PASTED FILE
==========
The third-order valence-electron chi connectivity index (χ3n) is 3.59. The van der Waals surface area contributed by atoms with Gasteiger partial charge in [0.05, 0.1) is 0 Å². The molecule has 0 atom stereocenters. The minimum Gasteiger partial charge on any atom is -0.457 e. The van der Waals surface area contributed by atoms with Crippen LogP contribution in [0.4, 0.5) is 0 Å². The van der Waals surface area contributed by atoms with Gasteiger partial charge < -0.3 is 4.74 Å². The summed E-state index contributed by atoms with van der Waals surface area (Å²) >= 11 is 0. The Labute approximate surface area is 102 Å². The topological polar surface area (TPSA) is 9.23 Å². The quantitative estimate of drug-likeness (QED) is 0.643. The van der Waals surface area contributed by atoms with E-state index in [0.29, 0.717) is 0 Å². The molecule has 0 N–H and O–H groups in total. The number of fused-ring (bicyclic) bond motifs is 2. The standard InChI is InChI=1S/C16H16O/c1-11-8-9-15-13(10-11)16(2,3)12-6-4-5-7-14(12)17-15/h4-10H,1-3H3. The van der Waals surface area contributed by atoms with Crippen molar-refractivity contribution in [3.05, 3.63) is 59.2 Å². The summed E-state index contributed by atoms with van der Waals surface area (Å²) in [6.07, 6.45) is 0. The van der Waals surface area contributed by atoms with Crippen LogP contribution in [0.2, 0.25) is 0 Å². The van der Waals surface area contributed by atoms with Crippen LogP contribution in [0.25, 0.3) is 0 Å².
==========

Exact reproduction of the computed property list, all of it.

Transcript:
The third-order valence-electron chi connectivity index (χ3n) is 3.59. The van der Waals surface area contributed by atoms with Gasteiger partial charge in [0.05, 0.1) is 0 Å². The molecule has 0 atom stereocenters. The minimum Gasteiger partial charge on any atom is -0.457 e. The van der Waals surface area contributed by atoms with Crippen LogP contribution in [0.4, 0.5) is 0 Å². The van der Waals surface area contributed by atoms with Gasteiger partial charge < -0.3 is 4.74 Å². The summed E-state index contributed by atoms with van der Waals surface area (Å²) >= 11 is 0. The Labute approximate surface area is 102 Å². The topological polar surface area (TPSA) is 9.23 Å². The quantitative estimate of drug-likeness (QED) is 0.643. The van der Waals surface area contributed by atoms with E-state index in [0.29, 0.717) is 0 Å². The molecule has 0 N–H and O–H groups in total. The number of fused-ring (bicyclic) bond motifs is 2. The standard InChI is InChI=1S/C16H16O/c1-11-8-9-15-13(10-11)16(2,3)12-6-4-5-7-14(12)17-15/h4-10H,1-3H3. The van der Waals surface area contributed by atoms with Crippen molar-refractivity contribution in [3.05, 3.63) is 59.2 Å². The summed E-state index contributed by atoms with van der Waals surface area (Å²) in [6.07, 6.45) is 0. The van der Waals surface area contributed by atoms with Crippen LogP contribution in [0.2, 0.25) is 0 Å². The van der Waals surface area contributed by atoms with Crippen LogP contribution in [0.25, 0.3) is 0 Å².